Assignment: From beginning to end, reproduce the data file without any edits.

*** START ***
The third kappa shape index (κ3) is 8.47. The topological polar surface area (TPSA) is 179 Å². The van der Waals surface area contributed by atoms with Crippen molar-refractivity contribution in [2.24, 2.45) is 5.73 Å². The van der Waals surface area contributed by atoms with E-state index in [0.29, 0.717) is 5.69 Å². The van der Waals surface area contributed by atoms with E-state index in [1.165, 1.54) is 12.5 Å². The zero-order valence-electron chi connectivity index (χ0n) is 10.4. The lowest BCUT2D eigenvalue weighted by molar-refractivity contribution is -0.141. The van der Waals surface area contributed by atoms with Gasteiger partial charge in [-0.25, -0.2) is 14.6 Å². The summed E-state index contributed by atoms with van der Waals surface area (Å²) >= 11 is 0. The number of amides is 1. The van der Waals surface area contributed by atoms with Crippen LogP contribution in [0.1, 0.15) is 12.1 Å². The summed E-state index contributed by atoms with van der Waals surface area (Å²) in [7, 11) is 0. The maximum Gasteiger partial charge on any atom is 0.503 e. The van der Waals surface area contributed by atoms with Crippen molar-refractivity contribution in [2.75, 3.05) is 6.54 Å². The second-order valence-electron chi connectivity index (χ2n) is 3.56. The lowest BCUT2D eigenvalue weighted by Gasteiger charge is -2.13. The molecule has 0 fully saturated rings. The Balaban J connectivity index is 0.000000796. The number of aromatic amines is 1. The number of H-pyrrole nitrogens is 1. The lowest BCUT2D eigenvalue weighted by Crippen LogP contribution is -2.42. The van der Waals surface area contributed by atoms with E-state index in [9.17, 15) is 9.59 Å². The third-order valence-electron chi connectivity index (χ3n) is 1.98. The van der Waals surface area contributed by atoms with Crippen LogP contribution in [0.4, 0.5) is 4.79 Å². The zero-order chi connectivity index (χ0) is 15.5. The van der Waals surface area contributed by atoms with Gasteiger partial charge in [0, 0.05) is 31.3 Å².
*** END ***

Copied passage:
The third kappa shape index (κ3) is 8.47. The topological polar surface area (TPSA) is 179 Å². The van der Waals surface area contributed by atoms with Crippen molar-refractivity contribution in [2.24, 2.45) is 5.73 Å². The van der Waals surface area contributed by atoms with E-state index in [0.29, 0.717) is 5.69 Å². The van der Waals surface area contributed by atoms with E-state index in [1.165, 1.54) is 12.5 Å². The zero-order valence-electron chi connectivity index (χ0n) is 10.4. The lowest BCUT2D eigenvalue weighted by molar-refractivity contribution is -0.141. The van der Waals surface area contributed by atoms with Gasteiger partial charge in [-0.25, -0.2) is 14.6 Å². The summed E-state index contributed by atoms with van der Waals surface area (Å²) >= 11 is 0. The number of amides is 1. The van der Waals surface area contributed by atoms with Crippen LogP contribution in [0.1, 0.15) is 12.1 Å². The summed E-state index contributed by atoms with van der Waals surface area (Å²) in [7, 11) is 0. The maximum Gasteiger partial charge on any atom is 0.503 e. The van der Waals surface area contributed by atoms with Crippen molar-refractivity contribution in [2.75, 3.05) is 6.54 Å². The second-order valence-electron chi connectivity index (χ2n) is 3.56. The lowest BCUT2D eigenvalue weighted by Gasteiger charge is -2.13. The molecule has 0 fully saturated rings. The Balaban J connectivity index is 0.000000796. The number of aromatic amines is 1. The number of H-pyrrole nitrogens is 1. The lowest BCUT2D eigenvalue weighted by Crippen LogP contribution is -2.42. The van der Waals surface area contributed by atoms with E-state index in [9.17, 15) is 9.59 Å². The third-order valence-electron chi connectivity index (χ3n) is 1.98. The van der Waals surface area contributed by atoms with Crippen LogP contribution in [0.4, 0.5) is 4.79 Å². The zero-order chi connectivity index (χ0) is 15.5. The van der Waals surface area contributed by atoms with Gasteiger partial charge in [0, 0.05) is 31.3 Å².